BLUE HILL, Maine — U.S. Sen. Susan Collins said that though it is exciting that John McCain has picked Alaska Gov. Sarah Palin as his running mate in the presidential campaign, she is not going to attend the Republican National Convention next week in Minneapolis.

Collins attended the annual Blue Hill Fair on Friday afternoon, speaking with fair-goers as she walked the fairgrounds for about 90 minutes. The visit was part of a statewide campaign bus tour that is scheduled to take Collins to Norridgewock on Monday for a Labor Day parade.

Collins said Friday that Palin has executive experience serving as governor of Alaska and that she brings several other advantages to the Republican presidential ticket.

“She appears to share [McCain’s] commitment for reform,” Collins said. “She has a proven record of challenging the old boys’ network.”

Palin’s lack of experience — she has been governor for less than two years and was a mayor in an Anchorage suburb before that — is not a concern, Collins said. Palin is known for having pushed for higher ethical standards in Alaskan state government, she said, and the position with which experience matters the most is president, not vice president. McCain has plenty of experience in Washington and doesn’t always toe the party line, she said.

“He didn’t need to compensate in that area,” Collins said of McCain, who has served in Congress since 1982. “He’s trying to send a message that he doesn’t want business as usual in Washington.”

Collins also said she is glad McCain has picked a woman as a running mate.

“I loved that she described herself as a hockey mom,” Collins said. “That’s something we can relate to here in Maine.”

Collins also defended her decision not to go to the Republican National Convention, which begins Monday in Minneapolis and St. Paul, Minn.

Critics of Collins have said she is not going because she wants to distance herself from the Bush administration and her party, which has not been doing well at the polls this year. But Collins said her decision not to go has nothing to do with the national political climate.

She said she never goes to the event when it coincides with one of her political campaigns. She also skipped the convention in 1996, when she first ran and was elected to the Senate, she said.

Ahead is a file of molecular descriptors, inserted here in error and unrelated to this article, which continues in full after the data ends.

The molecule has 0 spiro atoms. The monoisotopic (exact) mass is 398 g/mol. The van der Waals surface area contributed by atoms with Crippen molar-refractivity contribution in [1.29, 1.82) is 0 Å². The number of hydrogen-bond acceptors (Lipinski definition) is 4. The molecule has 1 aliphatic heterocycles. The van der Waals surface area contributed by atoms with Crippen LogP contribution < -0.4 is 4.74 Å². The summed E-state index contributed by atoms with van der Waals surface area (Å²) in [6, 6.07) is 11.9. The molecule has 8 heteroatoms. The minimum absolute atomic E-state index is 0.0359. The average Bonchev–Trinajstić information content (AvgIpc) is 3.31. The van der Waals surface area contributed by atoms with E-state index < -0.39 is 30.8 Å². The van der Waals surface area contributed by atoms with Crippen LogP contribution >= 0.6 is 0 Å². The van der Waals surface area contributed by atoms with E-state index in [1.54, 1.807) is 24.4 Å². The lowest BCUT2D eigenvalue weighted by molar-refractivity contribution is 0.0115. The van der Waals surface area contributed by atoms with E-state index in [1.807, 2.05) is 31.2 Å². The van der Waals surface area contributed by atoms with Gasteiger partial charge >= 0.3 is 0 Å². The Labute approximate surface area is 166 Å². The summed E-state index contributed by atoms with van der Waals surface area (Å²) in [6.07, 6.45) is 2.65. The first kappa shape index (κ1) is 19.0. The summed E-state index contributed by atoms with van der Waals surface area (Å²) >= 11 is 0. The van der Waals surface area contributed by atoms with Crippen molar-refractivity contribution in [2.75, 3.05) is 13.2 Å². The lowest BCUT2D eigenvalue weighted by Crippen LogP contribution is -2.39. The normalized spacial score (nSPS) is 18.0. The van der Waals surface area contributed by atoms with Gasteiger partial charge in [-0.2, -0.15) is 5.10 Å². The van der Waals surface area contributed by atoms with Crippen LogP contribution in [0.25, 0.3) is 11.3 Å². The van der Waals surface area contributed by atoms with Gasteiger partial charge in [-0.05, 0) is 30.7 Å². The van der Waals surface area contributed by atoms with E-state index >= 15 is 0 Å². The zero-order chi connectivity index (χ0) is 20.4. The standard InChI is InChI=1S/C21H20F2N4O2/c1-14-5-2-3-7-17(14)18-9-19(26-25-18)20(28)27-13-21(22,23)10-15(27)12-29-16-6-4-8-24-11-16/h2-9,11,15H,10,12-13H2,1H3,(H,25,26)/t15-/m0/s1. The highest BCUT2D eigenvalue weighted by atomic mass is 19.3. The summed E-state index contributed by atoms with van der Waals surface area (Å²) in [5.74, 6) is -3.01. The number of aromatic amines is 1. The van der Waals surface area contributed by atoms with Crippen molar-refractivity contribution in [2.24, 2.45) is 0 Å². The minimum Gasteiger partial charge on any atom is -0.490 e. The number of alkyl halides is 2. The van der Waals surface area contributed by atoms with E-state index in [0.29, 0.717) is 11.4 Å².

A lot of campaigning can be done in a week and there are only about 50 Mainers who attend the national convention, according to Collins. Here in Maine, she said, she has more than a million constituents to connect with.

“Eight weeks before the election, I’d rather be campaigning here in Maine,” she said.

Attempts Friday evening to contact the campaign of U.S. Rep. Tom Allen, the 1st District congressman challenging Collins for her seat, were unsuccessful.

Collins said she is enjoying her bus tour and has spoken with many people along the way. She said the response she has gotten from people she comes across when the bus passes through their town has been enthusiastic.

“I’m very happy with the way the campaign is going,” she said.

Collins’ bus tour is expected to take her to Enfield today to the Windsor Fair and to Boothbay on Sunday and to Norridgewock on Monday for a Labor Day parade, according to Steve Abbott, Collins’ campaign manager. In Boothbay, Collins is expected to attend a ceremony honoring Elle Logan, a local resident who recently won a gold medal in rowing at the Beijing Olympics. Logan’s sister Jessie Logan works in Collins’ Bangor office.

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Bill Trotter

A news reporter in coastal Maine for more than 20 years, Bill Trotter writes about how the Atlantic Ocean and the state's iconic coastline help to shape the lives of coastal Maine residents and visitors....